Canine parvovirus infection in dogs is a viral disease that affects puppies and un-vaccinated adult dogs. It can be fatal. The virus is resistant to may common disinfectants and can survive in contaminated areas for several months. Doberman Pinschers, German Shepherds, Rottweilers and American Pit Bull Terriers are at an increased risk of the disease. The death rate of canine parvovirus is reported to be between sixteen to forty eight per cent.
Canine parvovirus is contacted through direct contact with infected dogs, or indirect contact, such as objects that have been contaminated by the fecal matter of infected dogs. The virus can remain in the feces for three weeks after infection. Dogs who have recovered from the infection can serve as carriers. After the virus is ingested, it reproduces and spreads into the bloodstream. It then attacks the cells throughout the body, particularly blood cell producing tissue. bone marrow and the lining in the small intestine. It does this very quickly. When is is in the intestinal lining, it can cause bloody diarrhea and severe damage. The bacteria which is normally present in the intestines can enter the tissue and bloodstream through the damaged areas which can worsen the disease.
There may not be any symptoms of illness and an infected dog may be contagious before any symptoms appear. It can be triggered by stress, for example from boarding kennels. Symptoms can be worsened by other digestive system infections. The risk of infection is increased if a non-infected dog has prolonged contact with an animal who is shedding high levels of the virus.
Over eighty five per cent of infected dogs are under a year old. It is common for pups between six and twenty weeks to suffer from gastroenteritis, which is inflammation of the stomach and intestines. The level of antibodies gained from the mother during nursing is declining at this time and the vaccinations may not be providing adequate protection against infection.
It is possible for symptoms of the intestinal form to include fever, vomiting, appetite loss, diarrhea and sudden lethargy. The feces are loose and blood or mucus may be present. The severity of the symptoms is variable. Some dogs can die within a few hours of the appearance of symptoms, and others can recover with appropriate supportive care. Diagnosis is confirmed with fecal or blood tests and is based on a detailed history of the dog. The fecal test can give a negative result of viral protein if it is performed early in the disease course. It may need to be repeated if all indications are of canine parvovirus.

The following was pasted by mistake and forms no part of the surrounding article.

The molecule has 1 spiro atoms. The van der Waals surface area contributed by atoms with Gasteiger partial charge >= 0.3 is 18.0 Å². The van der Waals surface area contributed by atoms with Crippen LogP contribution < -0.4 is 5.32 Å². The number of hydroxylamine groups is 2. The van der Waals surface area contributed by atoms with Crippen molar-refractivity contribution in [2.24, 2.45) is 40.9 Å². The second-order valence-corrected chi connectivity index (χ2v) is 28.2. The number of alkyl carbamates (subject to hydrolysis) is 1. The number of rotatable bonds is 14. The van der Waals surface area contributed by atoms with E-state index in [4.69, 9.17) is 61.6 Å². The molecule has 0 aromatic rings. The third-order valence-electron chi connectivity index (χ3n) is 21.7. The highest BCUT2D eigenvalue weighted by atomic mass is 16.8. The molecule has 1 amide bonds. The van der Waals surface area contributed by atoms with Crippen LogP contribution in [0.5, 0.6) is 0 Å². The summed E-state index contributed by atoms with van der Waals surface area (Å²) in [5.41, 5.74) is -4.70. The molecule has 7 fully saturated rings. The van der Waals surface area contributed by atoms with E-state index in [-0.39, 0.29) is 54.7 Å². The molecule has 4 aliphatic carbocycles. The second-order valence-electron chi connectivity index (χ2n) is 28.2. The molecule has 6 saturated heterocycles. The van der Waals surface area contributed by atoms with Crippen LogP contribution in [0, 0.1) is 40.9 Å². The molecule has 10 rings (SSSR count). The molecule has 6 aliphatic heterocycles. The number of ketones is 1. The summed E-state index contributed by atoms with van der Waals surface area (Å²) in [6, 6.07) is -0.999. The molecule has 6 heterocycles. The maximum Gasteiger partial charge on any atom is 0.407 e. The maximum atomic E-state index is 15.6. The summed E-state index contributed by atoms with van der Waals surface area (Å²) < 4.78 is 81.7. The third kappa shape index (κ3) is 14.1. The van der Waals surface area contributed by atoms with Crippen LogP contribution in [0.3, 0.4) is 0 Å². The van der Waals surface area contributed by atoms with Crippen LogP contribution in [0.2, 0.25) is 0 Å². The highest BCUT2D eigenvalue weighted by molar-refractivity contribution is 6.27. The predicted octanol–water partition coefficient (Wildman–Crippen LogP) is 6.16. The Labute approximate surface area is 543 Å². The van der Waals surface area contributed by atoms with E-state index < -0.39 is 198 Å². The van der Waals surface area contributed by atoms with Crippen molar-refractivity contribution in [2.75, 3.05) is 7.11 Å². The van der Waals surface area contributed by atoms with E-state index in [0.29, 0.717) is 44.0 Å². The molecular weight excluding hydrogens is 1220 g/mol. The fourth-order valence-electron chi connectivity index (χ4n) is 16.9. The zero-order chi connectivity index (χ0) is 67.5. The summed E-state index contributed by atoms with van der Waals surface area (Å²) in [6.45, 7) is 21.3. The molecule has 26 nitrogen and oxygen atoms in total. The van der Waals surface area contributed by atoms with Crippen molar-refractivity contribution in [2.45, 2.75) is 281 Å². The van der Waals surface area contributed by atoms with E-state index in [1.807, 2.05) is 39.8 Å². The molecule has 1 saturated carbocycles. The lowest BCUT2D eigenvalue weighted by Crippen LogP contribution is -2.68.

Treatment and Control
While there is no specific treatment of elimination of the virus, most dogs recover with supportive care focused on fluid replacement. Oral electrolyte solutions can be used in dogs who are mildly dehydrated and have not been vomiting. The solutions will replace the potassium and sodium that is lost through the intestines. Dogs that are more severely affected will need intravenous fluids. Animals that survive the first two to three days of disease will generally recover. If there is persistent vomiting, the veterinarian may prescribe medication to control it. Antibiotics will be prescribed if there is a risk of a secondary bacterial infection. The owner should careful follow instructions from the veterinarian regarding the diet. Food and water should be withheld until the vomiting has stopped. Once vomiting has subsided, the animal can be given small frequent meals of a bland diet. This can include rice, cottage cheese or may be a prescription diet. The owner should contact the veterinarian if symptoms recur. Food may need to be withheld for another twelve to twenty four hours. If the food is tolerated, the animal should continue with the bland diet for one or two weeks. After this, the normal diet can be reintroduced gradually.
Any contaminated areas should be cleaned thoroughly and disinfected. There are commercial products available that are labeled for use against parvovirus. Household bleach diluted to one part bleach to thirty parts water will also work. The solution can be used as a foot bath to disinfect footwear. It is recommend to disinfect food and water bowls, clothing, toys and hands. Puppies should be isolated from any adult dogs who have left the home to go to shows or trials. The critical element of controlling parvovirus is vaccination. Puppies begin the vaccinations between five and eight weeks old. The final vaccination is given between sixteen and twenty weeks. The animal should then have another vaccination once a year. The veterinarian will recommend vaccinations to protect the dog.